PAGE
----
How the Tutorial Fits into the Dissertation

    • In a general sense, this tutorial will give me an overview of leadership in the cell church. Therefore, beyond my dissertation, I will benefit by having a better understanding of how to identify and train effective leadership in the cell church.
    • More specifically, this tutorial will provide much of the material for two chapters in my actual dissertation. These two chapters are:

    Chapter 6- Issues Of Latin American Leadership And Cell-Based Ministry (25 Pages)

    Chapter 9- Leadership Patterns In The Case Study Churches (30 Pages)


    The purpose for this tutorial is to analyze leadership in the cell church. It will primarily focus on the training of effective leadership from the new Christian to the head pastor. At the same time, this tutorial will try to contextualize leadership training and theory to the Latin American context (especially chapter 7).


    I have at least three broad goals in this tutorial:

    • To discover how best to train lay people for small group leadership
    • To analyze the principles behind effective top leadership in the cell church
    • To contextualize leadership training and theory to a Latin American context.

    Problem Statement for this Tutorial

    The central research issue of this tutorial is an analysis of cell-based leadership in the Latin American context.

    Research Questions

    • What are the needs of leadership development in the cell church?
    • What are some of the ways to train new Christians to eventually become cell leaders?
    • What are the best training models for cell leaders?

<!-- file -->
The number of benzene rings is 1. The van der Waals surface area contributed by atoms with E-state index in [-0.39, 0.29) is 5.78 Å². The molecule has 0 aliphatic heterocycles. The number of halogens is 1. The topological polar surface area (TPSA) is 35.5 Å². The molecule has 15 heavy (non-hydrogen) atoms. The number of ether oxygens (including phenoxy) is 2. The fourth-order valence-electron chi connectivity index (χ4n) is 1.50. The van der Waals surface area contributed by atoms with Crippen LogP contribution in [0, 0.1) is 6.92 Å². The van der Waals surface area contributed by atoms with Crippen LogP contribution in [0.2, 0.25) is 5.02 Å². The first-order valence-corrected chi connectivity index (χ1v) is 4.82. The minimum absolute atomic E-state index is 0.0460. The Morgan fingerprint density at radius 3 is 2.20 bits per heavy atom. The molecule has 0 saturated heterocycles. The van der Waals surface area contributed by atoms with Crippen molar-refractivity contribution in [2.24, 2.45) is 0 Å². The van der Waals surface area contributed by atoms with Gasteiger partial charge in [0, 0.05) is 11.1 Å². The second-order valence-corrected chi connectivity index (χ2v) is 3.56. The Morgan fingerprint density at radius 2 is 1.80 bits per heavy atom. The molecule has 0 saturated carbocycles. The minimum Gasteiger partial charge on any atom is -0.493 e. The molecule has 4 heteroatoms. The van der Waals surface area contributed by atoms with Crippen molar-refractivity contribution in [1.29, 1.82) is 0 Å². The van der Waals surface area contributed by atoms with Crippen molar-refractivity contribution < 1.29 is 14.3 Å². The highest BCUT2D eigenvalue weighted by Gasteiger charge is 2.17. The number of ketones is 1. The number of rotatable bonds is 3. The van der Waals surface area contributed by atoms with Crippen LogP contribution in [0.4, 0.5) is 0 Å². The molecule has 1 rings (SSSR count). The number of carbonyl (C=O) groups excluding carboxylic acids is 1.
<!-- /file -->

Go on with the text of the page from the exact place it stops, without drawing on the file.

• What are some of the key leadership principles for those who lead cell groups?
    • What are some key leadership paradigms that might be helpful for top cell leadership (section leaders, district leaders, head pastors, etc.) in the cell church?
    • What are some of the patterns of Latin American leadership? (with the cell church in mind)


    The material on leadership is vast—both from a Christian as well as a secular point of view. I have attempted to sift through a selected portion of that literature in order to apply it to the topic of cell-based ministry, and more specifically, in a Latin context.

    However, I am the first to admit that I have not covered all of the relevant literature. Much more could be said and studied. My only excuse is that tutorials such as this one must have a stopping point. I also felt that my contextualization of Latin leadership fell short due to the limited amount of literature that I was able to find on the subject (note 1).

    In this tutorial, especially, I felt like I needed to use inclusive language (taking into consideration both male and female). Since so many cell leaders are women, I felt that it simply was not right to constantly use he, his, and him when describing cell leadership. On the other hand, I did not want to blow up every sentence with two pronouns. Therefore, when referring to cell leadership, I decided to randomly choose to use she and her, while at other times using he, his, and him. I hope that this style is not too “rough” and bothersome to the reader.


    Throughout this tutorial, I will be describing characteristics of effective leadership, so at this point I will only offer a few generalized definitions which will be more clearly defined by the end of this tutorial. Actually, the study of leadership is a very complicated and at times fuzzy science. This is due to the variety of factors that must be taken into account when considering leadership effectiveness. For example, Warren Bennis and Burt Nanus write,

    Literally thousands of empirical investigations of leaders have been conducted in the last seventy-five years alone, but no clear and unequivocal understanding exists as to what distinguishes leaders from non-leaders, and perhaps more important, what distinguishes effective leaders from ineffective leaders and effective organizations from ineffective organizations (1985:4).